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Triumph TR6 - Power increase

Hi
Any recommendations for the easiest way to get more power from a box standard TR6 engine with twin SU's?
Already have K&N's for a simple starter!
Can you recommend any cams, headwork, exhaust, flywheel lightening or so on? (Without spending thousands preferably).
Cheers
James
james

James
"(Without spending thousands preferably)." UUUUUMMMM...nope.

Well maybe 2...toss the passenger seat and get rid of the spare tyre.......:)
Rick Crawford

Hey James, Change std 78 series tire to 60 or 65 aspect ratio this will net 4 to 8% change in tire radius. Gives you more punch off the line but reduces fuel mileage and top speed. But the bulk of the ride is zero to 50mph anyway. The alternative is to spend unlimited amounts of $$$ and it still is not really fast but it will sound fast!!!
B.R. Horne

James, The easiest and cheapest way to get your TR to be a little more fun to drive is all in how best to get it to breath and a increase in compression, maybe to 10/1 This would necessitate having the head skimmed by about 080 thou, richer needles for the su's, and if the budget allows a good set of headers, Performance costs and I would not recomend any increase if the bottom end is in anyway suspect or low oil pressure. The biggest improvement you can make without any engine mods is a lighter flywheel. Good luck Clive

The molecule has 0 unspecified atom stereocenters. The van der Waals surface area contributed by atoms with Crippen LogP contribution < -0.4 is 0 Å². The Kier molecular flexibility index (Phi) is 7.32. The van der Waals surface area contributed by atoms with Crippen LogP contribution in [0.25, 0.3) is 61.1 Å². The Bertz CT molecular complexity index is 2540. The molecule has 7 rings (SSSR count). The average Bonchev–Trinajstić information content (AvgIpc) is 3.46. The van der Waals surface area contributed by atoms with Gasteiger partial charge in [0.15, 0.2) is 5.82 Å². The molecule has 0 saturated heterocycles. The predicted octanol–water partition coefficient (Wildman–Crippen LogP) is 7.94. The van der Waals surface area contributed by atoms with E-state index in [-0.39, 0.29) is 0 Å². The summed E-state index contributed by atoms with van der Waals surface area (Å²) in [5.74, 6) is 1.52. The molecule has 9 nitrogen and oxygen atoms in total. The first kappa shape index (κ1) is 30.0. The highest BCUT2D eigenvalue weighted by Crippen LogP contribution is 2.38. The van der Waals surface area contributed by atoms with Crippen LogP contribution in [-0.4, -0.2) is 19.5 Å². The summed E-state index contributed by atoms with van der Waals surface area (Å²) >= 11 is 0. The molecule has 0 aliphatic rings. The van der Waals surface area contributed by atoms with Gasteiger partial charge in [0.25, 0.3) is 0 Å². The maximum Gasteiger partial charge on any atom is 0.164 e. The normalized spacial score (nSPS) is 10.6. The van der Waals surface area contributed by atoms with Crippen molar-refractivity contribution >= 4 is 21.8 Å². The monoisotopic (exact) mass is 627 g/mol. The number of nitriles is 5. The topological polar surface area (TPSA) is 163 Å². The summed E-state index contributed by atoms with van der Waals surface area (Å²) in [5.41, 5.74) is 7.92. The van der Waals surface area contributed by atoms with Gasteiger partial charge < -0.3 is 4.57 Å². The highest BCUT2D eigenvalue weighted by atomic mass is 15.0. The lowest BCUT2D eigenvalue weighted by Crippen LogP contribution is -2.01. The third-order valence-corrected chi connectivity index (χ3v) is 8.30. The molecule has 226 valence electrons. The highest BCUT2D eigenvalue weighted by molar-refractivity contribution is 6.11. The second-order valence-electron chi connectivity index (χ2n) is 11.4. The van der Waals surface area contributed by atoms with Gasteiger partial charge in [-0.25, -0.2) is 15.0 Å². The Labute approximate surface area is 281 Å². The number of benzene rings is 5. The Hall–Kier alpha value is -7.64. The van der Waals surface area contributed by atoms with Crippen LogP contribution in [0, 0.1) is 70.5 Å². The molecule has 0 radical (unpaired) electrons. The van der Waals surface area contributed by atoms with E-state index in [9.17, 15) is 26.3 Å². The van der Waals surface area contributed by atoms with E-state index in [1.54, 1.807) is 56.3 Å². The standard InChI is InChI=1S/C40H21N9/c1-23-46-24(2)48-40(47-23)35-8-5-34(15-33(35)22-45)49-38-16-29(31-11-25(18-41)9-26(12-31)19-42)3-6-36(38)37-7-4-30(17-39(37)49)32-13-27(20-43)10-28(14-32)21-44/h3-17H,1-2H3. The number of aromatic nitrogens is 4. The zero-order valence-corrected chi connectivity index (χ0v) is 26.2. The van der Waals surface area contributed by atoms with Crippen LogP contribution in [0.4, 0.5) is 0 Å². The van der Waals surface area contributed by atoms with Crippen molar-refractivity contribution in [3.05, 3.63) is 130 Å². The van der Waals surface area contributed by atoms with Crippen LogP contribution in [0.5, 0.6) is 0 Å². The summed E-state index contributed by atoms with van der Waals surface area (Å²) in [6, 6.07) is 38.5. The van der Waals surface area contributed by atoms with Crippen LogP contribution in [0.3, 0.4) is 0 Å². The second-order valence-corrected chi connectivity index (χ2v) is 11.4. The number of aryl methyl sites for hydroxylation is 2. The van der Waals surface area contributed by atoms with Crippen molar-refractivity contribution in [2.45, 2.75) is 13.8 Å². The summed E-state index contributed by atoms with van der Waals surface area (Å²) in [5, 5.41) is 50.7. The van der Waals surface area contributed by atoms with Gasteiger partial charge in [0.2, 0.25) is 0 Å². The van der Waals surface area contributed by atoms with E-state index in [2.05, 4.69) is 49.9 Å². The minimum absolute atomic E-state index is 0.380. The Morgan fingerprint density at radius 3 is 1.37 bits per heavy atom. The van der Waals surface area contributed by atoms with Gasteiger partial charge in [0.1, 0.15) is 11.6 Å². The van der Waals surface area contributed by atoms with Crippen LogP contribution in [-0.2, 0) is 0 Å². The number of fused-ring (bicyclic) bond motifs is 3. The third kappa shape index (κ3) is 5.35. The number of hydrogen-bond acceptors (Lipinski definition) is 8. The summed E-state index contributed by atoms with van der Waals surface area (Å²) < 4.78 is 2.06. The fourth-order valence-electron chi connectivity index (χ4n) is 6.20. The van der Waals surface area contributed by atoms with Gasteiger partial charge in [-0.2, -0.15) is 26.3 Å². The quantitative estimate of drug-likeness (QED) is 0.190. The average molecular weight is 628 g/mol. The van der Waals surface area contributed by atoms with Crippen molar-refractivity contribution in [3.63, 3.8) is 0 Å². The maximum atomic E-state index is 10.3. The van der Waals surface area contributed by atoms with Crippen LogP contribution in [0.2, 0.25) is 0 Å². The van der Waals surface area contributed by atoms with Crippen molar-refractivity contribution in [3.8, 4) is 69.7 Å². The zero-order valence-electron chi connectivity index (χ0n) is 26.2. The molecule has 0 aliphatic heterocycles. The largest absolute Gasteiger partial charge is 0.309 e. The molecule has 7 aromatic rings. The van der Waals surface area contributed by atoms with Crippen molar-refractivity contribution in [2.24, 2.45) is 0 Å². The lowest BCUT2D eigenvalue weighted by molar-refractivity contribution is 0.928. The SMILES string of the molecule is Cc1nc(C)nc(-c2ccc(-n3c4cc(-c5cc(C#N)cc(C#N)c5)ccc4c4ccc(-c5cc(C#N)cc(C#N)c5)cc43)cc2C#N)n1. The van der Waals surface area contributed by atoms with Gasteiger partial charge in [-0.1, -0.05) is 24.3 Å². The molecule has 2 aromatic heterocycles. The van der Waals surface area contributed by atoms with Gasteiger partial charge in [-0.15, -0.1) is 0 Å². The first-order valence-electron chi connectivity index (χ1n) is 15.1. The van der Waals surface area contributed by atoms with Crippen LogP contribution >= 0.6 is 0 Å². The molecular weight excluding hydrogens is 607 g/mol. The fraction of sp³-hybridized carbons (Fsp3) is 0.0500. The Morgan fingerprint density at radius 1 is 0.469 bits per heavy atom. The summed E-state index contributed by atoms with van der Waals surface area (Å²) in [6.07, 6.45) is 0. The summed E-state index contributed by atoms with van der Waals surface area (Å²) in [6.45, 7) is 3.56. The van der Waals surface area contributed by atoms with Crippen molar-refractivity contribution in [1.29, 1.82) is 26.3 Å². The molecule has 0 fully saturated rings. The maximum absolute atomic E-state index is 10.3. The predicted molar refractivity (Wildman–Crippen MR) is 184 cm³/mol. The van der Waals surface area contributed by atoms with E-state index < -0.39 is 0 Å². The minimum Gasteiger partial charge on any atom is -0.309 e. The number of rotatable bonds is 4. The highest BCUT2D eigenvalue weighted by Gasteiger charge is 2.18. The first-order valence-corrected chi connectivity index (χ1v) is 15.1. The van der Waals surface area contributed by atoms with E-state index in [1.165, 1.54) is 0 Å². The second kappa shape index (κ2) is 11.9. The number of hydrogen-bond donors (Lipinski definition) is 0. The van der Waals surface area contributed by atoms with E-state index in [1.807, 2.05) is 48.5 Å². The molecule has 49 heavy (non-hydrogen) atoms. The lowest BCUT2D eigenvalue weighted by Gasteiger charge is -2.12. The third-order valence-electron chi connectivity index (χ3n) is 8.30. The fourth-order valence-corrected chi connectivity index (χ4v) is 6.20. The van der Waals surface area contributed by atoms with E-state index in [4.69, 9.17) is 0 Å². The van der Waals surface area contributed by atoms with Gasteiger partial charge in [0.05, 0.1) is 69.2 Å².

Clive

If David Johnston was involved with this thread,he'd say SUPERCHARGE IT!
Don K.
DON KELLY

James,
try a V8
Christopher Trace

Let me offer up a caveat first, the text below is made operating on the assumption that you wish to maintain use of the Triumph engine in a normally aspirated form. If you are talking transplants or boost, it's a completely different game.

While I agree with Clive that head work is where it's at, I have mixed feelings about the headers. Your car should have the later exhaust mainifold based upon the your other thread and it flows fairly well. Besides there is so little clearance between the frame and the where the headers would run, any collapse of am engine mount will put the header into the frame and you will find yourself with a cracked or broken header. He is spot on with the boat anchor, er, I mean flywheel. It is one heavy beast. Given the low end torque of the TR6, the loss in ease of launch due to less rotational mass will still leave the car easy to launch compared to most other manual transmission cars out there. Your engine will spin up quicker when there is less mass back there. And once again, he is correct in stating that if the bottom end is questionable, you must take care of it first.

Back to the head, in addition to bumping the compression ratio, get out the die grinder and your carbide bits and match those ports at both the head and the manifolds, then manifold to carbs, CC and match the combustion chambers and clean them up. If your SUs have the little poppet valves on the butterfly, take them out, remove the poppet, braze the hole closed, then grind and polish flush. Essentially we are saying trade your time for money to make some power.